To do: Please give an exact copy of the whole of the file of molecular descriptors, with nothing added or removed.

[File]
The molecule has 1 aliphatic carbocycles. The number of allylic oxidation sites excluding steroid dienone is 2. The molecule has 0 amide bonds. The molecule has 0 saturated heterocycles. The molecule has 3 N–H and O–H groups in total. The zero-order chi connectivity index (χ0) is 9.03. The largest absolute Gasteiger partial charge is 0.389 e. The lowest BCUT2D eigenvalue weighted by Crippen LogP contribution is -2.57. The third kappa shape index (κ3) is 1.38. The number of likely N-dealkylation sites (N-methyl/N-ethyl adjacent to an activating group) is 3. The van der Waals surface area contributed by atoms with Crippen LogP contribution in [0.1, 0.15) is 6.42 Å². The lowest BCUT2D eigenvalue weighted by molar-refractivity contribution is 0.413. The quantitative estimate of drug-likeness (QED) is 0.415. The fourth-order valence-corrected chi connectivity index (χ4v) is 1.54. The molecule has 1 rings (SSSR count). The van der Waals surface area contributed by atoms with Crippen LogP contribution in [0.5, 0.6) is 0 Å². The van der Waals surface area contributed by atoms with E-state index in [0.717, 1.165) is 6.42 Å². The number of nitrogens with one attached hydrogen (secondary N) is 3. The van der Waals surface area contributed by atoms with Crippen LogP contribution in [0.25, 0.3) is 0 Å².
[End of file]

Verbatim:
The molecule has 1 aliphatic carbocycles. The number of allylic oxidation sites excluding steroid dienone is 2. The molecule has 0 amide bonds. The molecule has 0 saturated heterocycles. The molecule has 3 N–H and O–H groups in total. The zero-order chi connectivity index (χ0) is 9.03. The largest absolute Gasteiger partial charge is 0.389 e. The lowest BCUT2D eigenvalue weighted by Crippen LogP contribution is -2.57. The third kappa shape index (κ3) is 1.38. The number of likely N-dealkylation sites (N-methyl/N-ethyl adjacent to an activating group) is 3. The van der Waals surface area contributed by atoms with Crippen LogP contribution in [0.1, 0.15) is 6.42 Å². The lowest BCUT2D eigenvalue weighted by molar-refractivity contribution is 0.413. The quantitative estimate of drug-likeness (QED) is 0.415. The fourth-order valence-corrected chi connectivity index (χ4v) is 1.54. The molecule has 1 rings (SSSR count). The van der Waals surface area contributed by atoms with Crippen LogP contribution in [0.5, 0.6) is 0 Å². The van der Waals surface area contributed by atoms with E-state index in [0.717, 1.165) is 6.42 Å². The number of nitrogens with one attached hydrogen (secondary N) is 3. The van der Waals surface area contributed by atoms with Crippen LogP contribution in [0.25, 0.3) is 0 Å².